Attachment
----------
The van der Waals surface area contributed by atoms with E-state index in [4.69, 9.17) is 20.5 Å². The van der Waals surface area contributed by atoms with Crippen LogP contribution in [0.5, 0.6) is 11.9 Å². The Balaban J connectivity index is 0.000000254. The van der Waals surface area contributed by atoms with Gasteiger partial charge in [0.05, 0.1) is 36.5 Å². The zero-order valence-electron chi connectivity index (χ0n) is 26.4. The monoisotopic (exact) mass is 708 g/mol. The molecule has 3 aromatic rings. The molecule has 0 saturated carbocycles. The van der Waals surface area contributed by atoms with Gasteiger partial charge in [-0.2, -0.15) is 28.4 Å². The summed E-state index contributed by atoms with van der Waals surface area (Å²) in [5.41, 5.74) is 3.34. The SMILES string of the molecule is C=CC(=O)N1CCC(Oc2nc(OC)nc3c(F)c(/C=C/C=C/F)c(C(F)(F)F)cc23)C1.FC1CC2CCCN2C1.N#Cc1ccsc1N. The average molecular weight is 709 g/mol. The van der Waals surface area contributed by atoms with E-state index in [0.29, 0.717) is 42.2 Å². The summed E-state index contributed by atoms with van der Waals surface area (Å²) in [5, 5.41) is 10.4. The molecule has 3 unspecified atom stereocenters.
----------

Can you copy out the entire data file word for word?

The van der Waals surface area contributed by atoms with E-state index in [4.69, 9.17) is 20.5 Å². The van der Waals surface area contributed by atoms with Crippen LogP contribution in [0.5, 0.6) is 11.9 Å². The Balaban J connectivity index is 0.000000254. The van der Waals surface area contributed by atoms with Gasteiger partial charge in [0.05, 0.1) is 36.5 Å². The zero-order valence-electron chi connectivity index (χ0n) is 26.4. The monoisotopic (exact) mass is 708 g/mol. The molecule has 3 aromatic rings. The molecule has 0 saturated carbocycles. The van der Waals surface area contributed by atoms with Gasteiger partial charge in [-0.2, -0.15) is 28.4 Å². The summed E-state index contributed by atoms with van der Waals surface area (Å²) in [5.41, 5.74) is 3.34. The SMILES string of the molecule is C=CC(=O)N1CCC(Oc2nc(OC)nc3c(F)c(/C=C/C=C/F)c(C(F)(F)F)cc23)C1.FC1CC2CCCN2C1.N#Cc1ccsc1N. The average molecular weight is 709 g/mol. The van der Waals surface area contributed by atoms with E-state index in [0.29, 0.717) is 42.2 Å². The summed E-state index contributed by atoms with van der Waals surface area (Å²) in [5, 5.41) is 10.4. The molecule has 3 unspecified atom stereocenters.